HUSTLE CULTURE IN THE WORKPLACE, AND HOW IT GIVES NO ROOM FOR NEURODIVERSITY

 

Spoorthi Giridhar

Before the pandemic began, we were not accustomed to terms such as ‘toxic productivity’ and ‘hustle culture’. When characteristics of overworking, perfectionism, and hyper-focus were presented to us, we attributed it to qualities of a type-A person. However, unknowingly, the pandemic transformed most of us into around-the-clock workers. The main reason for this shift in work habits is due to the lack of external structure and routine; for example, before the pandemic, office goers had a specific 9-5 time schedule, after which they had time to wind down practice self-care. However, in the current scenario comprising solely of online meetings and virtual procedures that take place 24/7, the boundary between what was once described as work hours and personal time has not only become seriously blurred but is also on the verge of absolutely disappearing for most individuals. 

 

For most of us, our sense of identity and self-worth is to some extent tied with our level of competence in certain areas of our life. The primal idea behind this correlation is that when we perform tasks adequately or correctly, we experience a deeply satisfying perception of competence at the moment. And as our level of competence increases, we look for tasks that challenge us more and stimulate us further. This is because our sense of self and self-worth has increased, making us more confident and determined. In theory, this is exactly what hustle culture promotes, but it is the exact opposite in practice. 

 

When we look at the implications of hustle culture on those with pre-existing mental health and neurodivergent disorders, such as anxiety, depression, ADHD, and ADD, we notice that these populations are more susceptible to adverse risks caused by the surmounting stress placed upon them. When overworking to meet multiple deadlines and ensuring project perfection is the norm, burnout is the inevitable end for most workers. Burnout leads to severe physical, mental, and emotional problems, ranging from a disturbed sleep schedule to anxiety and depression. Imagine a population already suffering from a mental health illness be subject to burnout; they’re undoubtedly placed at a double disadvantage. 

 

Those with ADHD often have weaker functioning of their prefrontal cortex circuits, especially in the right hemisphere. The prefrontal association cortex plays a crucial role in regulating attention, behaviour, and emotion, with the right hemisphere specialized for behavioural inhibition. Most individuals with ADHD develop numerous habits and coping skills to match the productivity of their peers. In environments where toxic productivity is encouraged, and neurodiversity is ignored, it is highly likely for neurodivergents to succumb to the collective pressure created.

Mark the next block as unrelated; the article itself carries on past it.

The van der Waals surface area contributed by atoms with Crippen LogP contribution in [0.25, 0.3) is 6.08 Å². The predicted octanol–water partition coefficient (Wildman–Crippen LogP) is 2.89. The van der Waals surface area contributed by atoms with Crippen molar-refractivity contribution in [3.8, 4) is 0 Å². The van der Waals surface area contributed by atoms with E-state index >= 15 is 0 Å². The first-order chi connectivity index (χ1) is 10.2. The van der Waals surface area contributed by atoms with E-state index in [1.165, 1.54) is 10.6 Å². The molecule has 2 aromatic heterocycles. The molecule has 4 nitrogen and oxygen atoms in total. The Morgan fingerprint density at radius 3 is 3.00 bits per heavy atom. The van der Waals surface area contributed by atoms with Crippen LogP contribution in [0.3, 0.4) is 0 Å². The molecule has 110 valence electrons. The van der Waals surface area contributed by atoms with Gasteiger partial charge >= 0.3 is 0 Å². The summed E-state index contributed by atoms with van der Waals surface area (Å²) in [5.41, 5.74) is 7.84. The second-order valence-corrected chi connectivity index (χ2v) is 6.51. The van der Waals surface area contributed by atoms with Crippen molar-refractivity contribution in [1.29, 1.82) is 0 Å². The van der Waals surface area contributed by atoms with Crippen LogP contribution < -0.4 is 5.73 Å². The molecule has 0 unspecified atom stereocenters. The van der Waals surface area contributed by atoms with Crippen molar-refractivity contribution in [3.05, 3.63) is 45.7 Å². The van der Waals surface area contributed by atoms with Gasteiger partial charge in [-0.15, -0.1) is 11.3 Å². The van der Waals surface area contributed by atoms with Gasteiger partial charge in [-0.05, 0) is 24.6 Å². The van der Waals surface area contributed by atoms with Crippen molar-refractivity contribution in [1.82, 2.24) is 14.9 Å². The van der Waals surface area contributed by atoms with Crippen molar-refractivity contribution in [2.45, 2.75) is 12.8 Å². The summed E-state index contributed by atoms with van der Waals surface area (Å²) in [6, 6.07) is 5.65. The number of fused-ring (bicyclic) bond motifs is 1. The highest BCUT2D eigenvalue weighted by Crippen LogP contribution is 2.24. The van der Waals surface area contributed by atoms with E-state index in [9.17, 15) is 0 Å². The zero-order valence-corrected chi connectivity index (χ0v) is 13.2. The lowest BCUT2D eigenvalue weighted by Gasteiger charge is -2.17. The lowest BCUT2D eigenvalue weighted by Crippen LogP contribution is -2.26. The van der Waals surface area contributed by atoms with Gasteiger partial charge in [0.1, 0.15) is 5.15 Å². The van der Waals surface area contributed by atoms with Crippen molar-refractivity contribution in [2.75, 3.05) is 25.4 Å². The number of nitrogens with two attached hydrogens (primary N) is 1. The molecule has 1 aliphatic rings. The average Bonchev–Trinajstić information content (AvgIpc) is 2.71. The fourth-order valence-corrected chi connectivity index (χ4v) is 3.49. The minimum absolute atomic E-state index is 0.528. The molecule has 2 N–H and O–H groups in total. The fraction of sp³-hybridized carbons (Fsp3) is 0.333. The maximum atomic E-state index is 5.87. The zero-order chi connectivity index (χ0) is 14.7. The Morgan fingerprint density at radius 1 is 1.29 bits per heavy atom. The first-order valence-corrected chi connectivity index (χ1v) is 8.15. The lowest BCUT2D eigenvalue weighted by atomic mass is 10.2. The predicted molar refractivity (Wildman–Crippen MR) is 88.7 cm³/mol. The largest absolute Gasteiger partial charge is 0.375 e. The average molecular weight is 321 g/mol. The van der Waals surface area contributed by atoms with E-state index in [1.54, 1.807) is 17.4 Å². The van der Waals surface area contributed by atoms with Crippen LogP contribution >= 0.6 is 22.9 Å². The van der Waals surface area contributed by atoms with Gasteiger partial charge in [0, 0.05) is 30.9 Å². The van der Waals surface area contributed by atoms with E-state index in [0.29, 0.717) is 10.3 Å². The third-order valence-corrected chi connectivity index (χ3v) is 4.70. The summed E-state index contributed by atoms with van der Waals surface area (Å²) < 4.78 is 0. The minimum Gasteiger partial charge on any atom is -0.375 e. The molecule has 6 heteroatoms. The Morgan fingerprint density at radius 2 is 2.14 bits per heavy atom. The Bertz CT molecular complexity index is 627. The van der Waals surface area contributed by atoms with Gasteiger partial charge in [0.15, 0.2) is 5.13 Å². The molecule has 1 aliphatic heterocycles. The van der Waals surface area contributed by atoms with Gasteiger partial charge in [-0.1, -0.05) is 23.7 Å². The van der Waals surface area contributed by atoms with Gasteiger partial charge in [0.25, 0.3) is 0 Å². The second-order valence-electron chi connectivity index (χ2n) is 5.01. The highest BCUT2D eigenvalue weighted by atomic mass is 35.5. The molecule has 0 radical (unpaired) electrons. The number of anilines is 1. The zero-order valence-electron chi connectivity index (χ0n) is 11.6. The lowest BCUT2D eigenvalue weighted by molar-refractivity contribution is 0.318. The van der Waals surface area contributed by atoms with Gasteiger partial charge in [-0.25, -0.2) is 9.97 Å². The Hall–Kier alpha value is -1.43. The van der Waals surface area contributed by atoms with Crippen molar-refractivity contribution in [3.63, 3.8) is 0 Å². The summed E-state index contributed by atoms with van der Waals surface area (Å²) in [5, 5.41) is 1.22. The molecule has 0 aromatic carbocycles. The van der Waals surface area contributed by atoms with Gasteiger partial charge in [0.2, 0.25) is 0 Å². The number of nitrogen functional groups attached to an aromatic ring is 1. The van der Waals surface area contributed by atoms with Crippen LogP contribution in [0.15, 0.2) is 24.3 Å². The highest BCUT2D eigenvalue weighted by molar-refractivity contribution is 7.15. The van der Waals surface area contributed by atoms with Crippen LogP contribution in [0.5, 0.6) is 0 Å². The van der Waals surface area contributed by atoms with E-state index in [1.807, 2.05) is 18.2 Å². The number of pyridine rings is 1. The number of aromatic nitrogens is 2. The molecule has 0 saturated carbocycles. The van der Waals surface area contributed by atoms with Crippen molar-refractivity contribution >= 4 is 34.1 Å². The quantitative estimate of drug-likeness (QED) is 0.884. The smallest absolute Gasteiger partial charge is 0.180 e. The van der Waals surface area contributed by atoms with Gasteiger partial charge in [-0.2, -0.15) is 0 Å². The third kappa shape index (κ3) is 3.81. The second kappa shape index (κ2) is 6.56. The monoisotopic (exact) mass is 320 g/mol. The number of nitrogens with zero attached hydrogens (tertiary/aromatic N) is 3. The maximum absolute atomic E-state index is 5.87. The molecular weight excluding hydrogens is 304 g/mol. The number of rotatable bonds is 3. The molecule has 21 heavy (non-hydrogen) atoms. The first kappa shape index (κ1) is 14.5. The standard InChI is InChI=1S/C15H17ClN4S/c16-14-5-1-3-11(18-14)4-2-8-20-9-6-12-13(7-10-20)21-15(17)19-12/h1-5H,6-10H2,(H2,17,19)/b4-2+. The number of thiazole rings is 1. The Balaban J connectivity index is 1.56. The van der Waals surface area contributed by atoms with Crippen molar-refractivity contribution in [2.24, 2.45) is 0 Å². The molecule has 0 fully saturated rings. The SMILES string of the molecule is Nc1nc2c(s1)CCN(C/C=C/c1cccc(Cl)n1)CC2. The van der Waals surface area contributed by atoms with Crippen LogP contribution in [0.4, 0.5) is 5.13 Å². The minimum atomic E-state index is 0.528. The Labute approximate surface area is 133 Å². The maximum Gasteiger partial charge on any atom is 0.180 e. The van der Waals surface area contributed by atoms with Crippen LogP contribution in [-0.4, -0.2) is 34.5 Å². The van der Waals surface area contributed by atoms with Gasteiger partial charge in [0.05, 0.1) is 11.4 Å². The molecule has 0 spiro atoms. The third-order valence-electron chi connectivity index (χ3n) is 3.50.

So, how do we address this problem? How do we make workplaces accessible for individuals of all populations? The answer is quite simple; we must strive to accommodate all populations and de-establish the functioning of a ‘typical’ workplace. Concepts such as ‘hustle culture’ and ‘toxic productivity’ are extremely harmful to those with the aforementioned disorders. When workplace managers ensure that there is ample time given for a deadline and tasks are given to employees that stimulate but don’t burden them, a massive weight is taken off the shoulders of most neurodivergent individuals. The same is applicable in school and university settings, where professors can make the syllabus more accessible to individuals by setting deadlines that accommodate the learning needs of all the students.  

 

A non-judgemental workspace that is respectful to neurodivergents goes beyond the manager-employee relationship. It also depends upon the interactions that take place amongst peers and co-workers. Hustle culture, when done right, will provide an energized atmosphere that provides incentives and motivation to work towards a common goal, rather than burdening individuals with stress and worry about meeting deadlines and out-performing their peers.  

 

And at last, and perhaps the most important relationship to consider when we speak about productivity and optimal performance is the relationship we have with ourselves. Jane Fonda once said, "The challenge is not to be perfect — it is to be whole." It is important to have a holistic outlook when viewing one's health. Self-care practices can no longer be considered a luxury, for, in reality, they have become necessary to ensure one's overall well-being. Whether it be picking up your favourite book at the end of a long day to unwind or simply putting away your laptop and textbooks at a specific time, every step towards ensuring your mental well-being is pivotal in the long run.